Jupp is also good at India.He presents the heat,the passion of the crowds and the petty officialdom very convincingly.He also writes well about cricket and cricketers,which,I suppose should be a given in a book such as this.It's obvious that he loves the game and admires the people who play or have played it.He even acknowledges Boycott's popularity in India.

I enjoyed the book a lot and was sorry to finish it.


At Last (The Patrick Melrose Novels)
At Last (The Patrick Melrose Novels)
by Edward St Aubyn
Edition: Paperback
Price: £5.99

5.0 out of 5 stars As I lay dead., 23 Aug 2012
I can't say that I've read better,wittier,more acid prose than St Aubyn produces at times here.There are sections which would have done credit to Evelyn Waugh.The opening chapter is rampantly funny and the tone is sustained virtually throughout the novel.Shockingly,the author slips his foot very occasionally into the sentimental,especially when introducing children into the narrative but,in the main,he sustains both a retrospective on his horrific childhood and a commentary on the antics of a crowd of upper class misfits and acquisitive cultists with admirable verve.

I've read others from this series but apart from having catalogued them under "very good" in my memory and having a vague recollection of St Aubyn's genius for recreating drunkenness on the page,I don't remember that much about them.This,however,didn't spoil my enjoyment of "At Last".The structure of the novel allows St Aubyn to inform the reader fairly fully of the part played by the various characters in his past life and the effect is rather like meeting people at a real funeral.I was pretty sure by the end of the book who everyone was and their significance in Patrick's life.

I also like the concept of a book which pretty well observes the unities of time,action and place.Although much of what "happens" in the book happens in the protagonists' memories,the central action takes place on one day,concerns one event and happens in only acouple of settings.To make a work operating within such a frame and make it consistently compelling and entertaining takes a large amount of literary skill.Only someone with St Aubyn's precise ability to verbalise the internal in such original and elegant prose would be capable of accomplishing the task.


Fred Trueman: The Authorised Biography
Fred Trueman: The Authorised Biography
by Chris Waters
Edition: Paperback
Price: £7.19

4 of 4 people found the following review helpful
4.0 out of 5 stars A hard hero to have., 21 Aug 2012
As a kid,I can remember watching Trueman bowling on tv and being enthralled by the whole earthy glamour of his performance-the flapping shirt,unruly hair and the improbable athletic ease that characterised his run up.He made me want to be a fast bowler and,even though I never played for anything other than my grammar school house team,I've always loved bowling whenever I've had the chance,probably influenced by those early visions of the archetypal fast bowler.

The book that first taught me something about cricket was Arlott's "Fred" which is crammed with its author's poetic perception but obviously cannot deal with much of Trueman's later life and eschews a lot of the very early history of the man.I also remember it as being less frank about the off field behaviour of its subject than this book but I haven't looked at it for twenty years or so.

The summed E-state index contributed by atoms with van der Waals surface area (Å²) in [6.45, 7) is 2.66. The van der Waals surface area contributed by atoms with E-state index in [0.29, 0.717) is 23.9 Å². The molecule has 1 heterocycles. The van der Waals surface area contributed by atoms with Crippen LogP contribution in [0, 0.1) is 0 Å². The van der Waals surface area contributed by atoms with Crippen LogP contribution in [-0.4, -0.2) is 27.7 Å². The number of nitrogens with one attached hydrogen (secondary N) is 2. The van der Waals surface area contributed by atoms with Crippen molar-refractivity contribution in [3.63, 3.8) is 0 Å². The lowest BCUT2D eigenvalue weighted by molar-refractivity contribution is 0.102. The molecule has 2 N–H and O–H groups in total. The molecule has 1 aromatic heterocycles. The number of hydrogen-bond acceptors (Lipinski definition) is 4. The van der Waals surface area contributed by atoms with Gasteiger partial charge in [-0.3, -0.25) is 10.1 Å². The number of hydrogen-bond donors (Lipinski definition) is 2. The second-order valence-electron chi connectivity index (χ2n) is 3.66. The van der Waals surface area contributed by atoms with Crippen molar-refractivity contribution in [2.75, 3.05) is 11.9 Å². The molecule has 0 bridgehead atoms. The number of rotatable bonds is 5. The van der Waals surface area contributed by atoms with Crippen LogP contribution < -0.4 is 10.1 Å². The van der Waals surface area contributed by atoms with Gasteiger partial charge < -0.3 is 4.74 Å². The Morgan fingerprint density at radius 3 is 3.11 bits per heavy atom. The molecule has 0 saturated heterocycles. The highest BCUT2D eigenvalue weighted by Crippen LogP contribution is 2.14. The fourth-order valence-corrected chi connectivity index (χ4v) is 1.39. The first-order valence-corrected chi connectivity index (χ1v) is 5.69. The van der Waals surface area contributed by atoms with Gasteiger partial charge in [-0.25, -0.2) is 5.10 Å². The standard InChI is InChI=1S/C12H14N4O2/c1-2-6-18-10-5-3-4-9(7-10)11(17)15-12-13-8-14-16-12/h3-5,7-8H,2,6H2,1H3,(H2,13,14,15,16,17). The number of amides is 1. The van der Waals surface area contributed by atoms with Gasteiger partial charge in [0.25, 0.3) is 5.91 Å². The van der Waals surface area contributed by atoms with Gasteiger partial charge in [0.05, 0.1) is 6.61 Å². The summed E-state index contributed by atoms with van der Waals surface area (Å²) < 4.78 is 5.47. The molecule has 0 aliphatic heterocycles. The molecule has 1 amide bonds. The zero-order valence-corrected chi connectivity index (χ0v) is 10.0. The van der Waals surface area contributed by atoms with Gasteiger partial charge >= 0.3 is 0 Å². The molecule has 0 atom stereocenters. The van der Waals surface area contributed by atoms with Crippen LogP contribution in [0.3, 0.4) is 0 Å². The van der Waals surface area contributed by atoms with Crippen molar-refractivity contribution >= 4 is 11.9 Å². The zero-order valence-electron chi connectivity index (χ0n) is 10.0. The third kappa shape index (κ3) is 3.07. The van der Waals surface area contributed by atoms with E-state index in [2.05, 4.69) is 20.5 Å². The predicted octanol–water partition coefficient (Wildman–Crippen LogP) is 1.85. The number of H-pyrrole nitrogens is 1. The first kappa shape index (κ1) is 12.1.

Had I noticed that this was "The Authorised Biography",I might have baulked at buying it on the assumption that it would lean towards the hagiographic but I would have been wrong because the tone here is generally pretty forthright on Fred's failings while preserving a rightfully admiring assessment of his abilities as a bowler.The author deals honestly with his subject's tendency to bombast and boorishness,especially during his later TMS years and makes a good fist of analysing what actually happened during Trueman's first tour to the West Indies on which a great deal of his notoriety and popularity stemmed.He also presents,without commentary,a few of the more outlandish claims made by Fred about his ancestry,amongst other things,which allow the reader to come to their own conclusions about the amount of trust they are able to place in Fred's adherence to truth.

Nothing much new is revealed about the shabby treatment that the young Trueman received from Yorkshire and England but the captains' and managers' reports from various overseas tours were new to me and often did less credit to their authors than to Trueman.I'm sure that he was a handful and I'm sure that he tried the patience of his team mates but one would have thought that those in the business of winning test matches would have persevered in their efforts to ease him into what was to him an entirely new world rather more energetically than they did.In ignoring so obvious a talent for so long rather than attempting to rub off what were,admittedly,some spectacular rough edges,the cricket establishment did little to dispel Fred's claims of class prejudice.As much as he had a duty to learn how to behave,his seniors had a duty to teach him.